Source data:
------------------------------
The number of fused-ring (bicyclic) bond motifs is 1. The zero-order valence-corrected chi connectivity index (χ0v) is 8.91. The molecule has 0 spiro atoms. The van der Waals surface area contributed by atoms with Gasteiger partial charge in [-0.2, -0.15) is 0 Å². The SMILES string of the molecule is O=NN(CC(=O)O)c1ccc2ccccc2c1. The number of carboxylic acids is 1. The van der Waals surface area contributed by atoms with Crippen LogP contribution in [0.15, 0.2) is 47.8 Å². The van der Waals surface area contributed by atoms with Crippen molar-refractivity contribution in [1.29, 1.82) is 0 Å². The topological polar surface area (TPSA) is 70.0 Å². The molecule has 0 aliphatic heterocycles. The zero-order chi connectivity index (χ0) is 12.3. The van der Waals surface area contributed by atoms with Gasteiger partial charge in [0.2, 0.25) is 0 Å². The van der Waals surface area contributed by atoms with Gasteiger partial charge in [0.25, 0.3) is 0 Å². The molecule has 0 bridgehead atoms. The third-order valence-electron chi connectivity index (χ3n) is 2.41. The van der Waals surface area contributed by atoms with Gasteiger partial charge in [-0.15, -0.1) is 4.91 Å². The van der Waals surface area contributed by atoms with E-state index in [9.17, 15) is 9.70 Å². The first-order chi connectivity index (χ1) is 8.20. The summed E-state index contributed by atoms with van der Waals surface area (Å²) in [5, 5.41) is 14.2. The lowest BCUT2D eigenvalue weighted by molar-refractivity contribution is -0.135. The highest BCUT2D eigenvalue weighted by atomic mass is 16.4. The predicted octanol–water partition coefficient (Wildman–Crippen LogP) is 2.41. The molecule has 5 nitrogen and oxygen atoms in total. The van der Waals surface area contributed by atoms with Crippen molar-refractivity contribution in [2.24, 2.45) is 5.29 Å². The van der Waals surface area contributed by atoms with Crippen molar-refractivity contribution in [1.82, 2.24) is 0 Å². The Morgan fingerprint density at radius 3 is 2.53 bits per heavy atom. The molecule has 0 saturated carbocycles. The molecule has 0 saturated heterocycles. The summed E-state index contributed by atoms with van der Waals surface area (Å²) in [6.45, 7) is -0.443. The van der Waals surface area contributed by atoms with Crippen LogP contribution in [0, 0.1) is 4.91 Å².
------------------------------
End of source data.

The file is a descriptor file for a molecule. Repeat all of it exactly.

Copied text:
The number of fused-ring (bicyclic) bond motifs is 1. The zero-order valence-corrected chi connectivity index (χ0v) is 8.91. The molecule has 0 spiro atoms. The van der Waals surface area contributed by atoms with Gasteiger partial charge in [-0.2, -0.15) is 0 Å². The SMILES string of the molecule is O=NN(CC(=O)O)c1ccc2ccccc2c1. The number of carboxylic acids is 1. The van der Waals surface area contributed by atoms with Crippen LogP contribution in [0.15, 0.2) is 47.8 Å². The van der Waals surface area contributed by atoms with Crippen molar-refractivity contribution in [1.29, 1.82) is 0 Å². The topological polar surface area (TPSA) is 70.0 Å². The molecule has 0 aliphatic heterocycles. The zero-order chi connectivity index (χ0) is 12.3. The van der Waals surface area contributed by atoms with Gasteiger partial charge in [0.2, 0.25) is 0 Å². The van der Waals surface area contributed by atoms with Gasteiger partial charge in [0.25, 0.3) is 0 Å². The molecule has 0 bridgehead atoms. The third-order valence-electron chi connectivity index (χ3n) is 2.41. The van der Waals surface area contributed by atoms with Gasteiger partial charge in [-0.15, -0.1) is 4.91 Å². The van der Waals surface area contributed by atoms with E-state index in [9.17, 15) is 9.70 Å². The first-order chi connectivity index (χ1) is 8.20. The summed E-state index contributed by atoms with van der Waals surface area (Å²) in [5, 5.41) is 14.2. The lowest BCUT2D eigenvalue weighted by molar-refractivity contribution is -0.135. The highest BCUT2D eigenvalue weighted by atomic mass is 16.4. The predicted octanol–water partition coefficient (Wildman–Crippen LogP) is 2.41. The molecule has 5 nitrogen and oxygen atoms in total. The van der Waals surface area contributed by atoms with Crippen molar-refractivity contribution in [2.24, 2.45) is 5.29 Å². The van der Waals surface area contributed by atoms with Crippen molar-refractivity contribution in [1.82, 2.24) is 0 Å². The Morgan fingerprint density at radius 3 is 2.53 bits per heavy atom. The molecule has 0 saturated carbocycles. The molecule has 0 saturated heterocycles. The summed E-state index contributed by atoms with van der Waals surface area (Å²) in [6.45, 7) is -0.443. The van der Waals surface area contributed by atoms with Crippen LogP contribution in [0, 0.1) is 4.91 Å².